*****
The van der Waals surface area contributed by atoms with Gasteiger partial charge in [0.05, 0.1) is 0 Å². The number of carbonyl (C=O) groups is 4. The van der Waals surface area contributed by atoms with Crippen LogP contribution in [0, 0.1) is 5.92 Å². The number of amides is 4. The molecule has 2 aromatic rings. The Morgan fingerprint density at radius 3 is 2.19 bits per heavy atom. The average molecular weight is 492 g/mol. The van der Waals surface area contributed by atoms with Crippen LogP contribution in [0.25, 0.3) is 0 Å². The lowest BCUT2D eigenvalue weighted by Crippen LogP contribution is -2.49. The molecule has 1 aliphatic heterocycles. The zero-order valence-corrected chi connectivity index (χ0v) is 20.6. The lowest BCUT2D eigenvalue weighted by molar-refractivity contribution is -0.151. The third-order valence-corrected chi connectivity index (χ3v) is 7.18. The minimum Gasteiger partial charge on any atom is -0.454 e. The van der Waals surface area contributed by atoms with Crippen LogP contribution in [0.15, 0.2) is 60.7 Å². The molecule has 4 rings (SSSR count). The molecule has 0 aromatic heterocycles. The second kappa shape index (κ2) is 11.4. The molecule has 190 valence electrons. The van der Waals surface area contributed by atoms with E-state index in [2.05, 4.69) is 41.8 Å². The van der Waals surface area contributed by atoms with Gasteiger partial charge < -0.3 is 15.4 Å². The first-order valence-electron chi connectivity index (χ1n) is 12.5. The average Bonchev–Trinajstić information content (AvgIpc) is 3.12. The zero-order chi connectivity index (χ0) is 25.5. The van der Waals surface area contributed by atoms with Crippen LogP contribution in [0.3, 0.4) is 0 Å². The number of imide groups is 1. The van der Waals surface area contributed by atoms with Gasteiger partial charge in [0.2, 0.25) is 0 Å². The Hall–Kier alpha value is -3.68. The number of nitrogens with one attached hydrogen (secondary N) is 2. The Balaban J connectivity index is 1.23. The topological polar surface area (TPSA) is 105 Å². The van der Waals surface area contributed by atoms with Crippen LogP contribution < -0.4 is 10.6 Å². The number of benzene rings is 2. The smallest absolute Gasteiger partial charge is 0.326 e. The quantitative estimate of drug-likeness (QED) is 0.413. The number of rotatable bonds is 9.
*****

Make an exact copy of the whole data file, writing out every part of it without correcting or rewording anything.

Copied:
The van der Waals surface area contributed by atoms with Gasteiger partial charge in [0.05, 0.1) is 0 Å². The number of carbonyl (C=O) groups is 4. The van der Waals surface area contributed by atoms with Crippen LogP contribution in [0, 0.1) is 5.92 Å². The number of amides is 4. The molecule has 2 aromatic rings. The Morgan fingerprint density at radius 3 is 2.19 bits per heavy atom. The average molecular weight is 492 g/mol. The van der Waals surface area contributed by atoms with Crippen LogP contribution in [0.25, 0.3) is 0 Å². The lowest BCUT2D eigenvalue weighted by Crippen LogP contribution is -2.49. The molecule has 1 aliphatic heterocycles. The zero-order valence-corrected chi connectivity index (χ0v) is 20.6. The lowest BCUT2D eigenvalue weighted by molar-refractivity contribution is -0.151. The third-order valence-corrected chi connectivity index (χ3v) is 7.18. The minimum Gasteiger partial charge on any atom is -0.454 e. The van der Waals surface area contributed by atoms with Crippen LogP contribution in [0.15, 0.2) is 60.7 Å². The molecule has 4 rings (SSSR count). The molecule has 0 aromatic heterocycles. The second kappa shape index (κ2) is 11.4. The molecule has 190 valence electrons. The van der Waals surface area contributed by atoms with E-state index in [2.05, 4.69) is 41.8 Å². The van der Waals surface area contributed by atoms with Gasteiger partial charge < -0.3 is 15.4 Å². The first-order valence-electron chi connectivity index (χ1n) is 12.5. The average Bonchev–Trinajstić information content (AvgIpc) is 3.12. The zero-order chi connectivity index (χ0) is 25.5. The van der Waals surface area contributed by atoms with Crippen LogP contribution in [0.3, 0.4) is 0 Å². The number of imide groups is 1. The van der Waals surface area contributed by atoms with Gasteiger partial charge in [0.2, 0.25) is 0 Å². The Hall–Kier alpha value is -3.68. The number of nitrogens with one attached hydrogen (secondary N) is 2. The Balaban J connectivity index is 1.23. The topological polar surface area (TPSA) is 105 Å². The van der Waals surface area contributed by atoms with Crippen LogP contribution < -0.4 is 10.6 Å². The number of benzene rings is 2. The smallest absolute Gasteiger partial charge is 0.326 e. The quantitative estimate of drug-likeness (QED) is 0.413. The number of rotatable bonds is 9.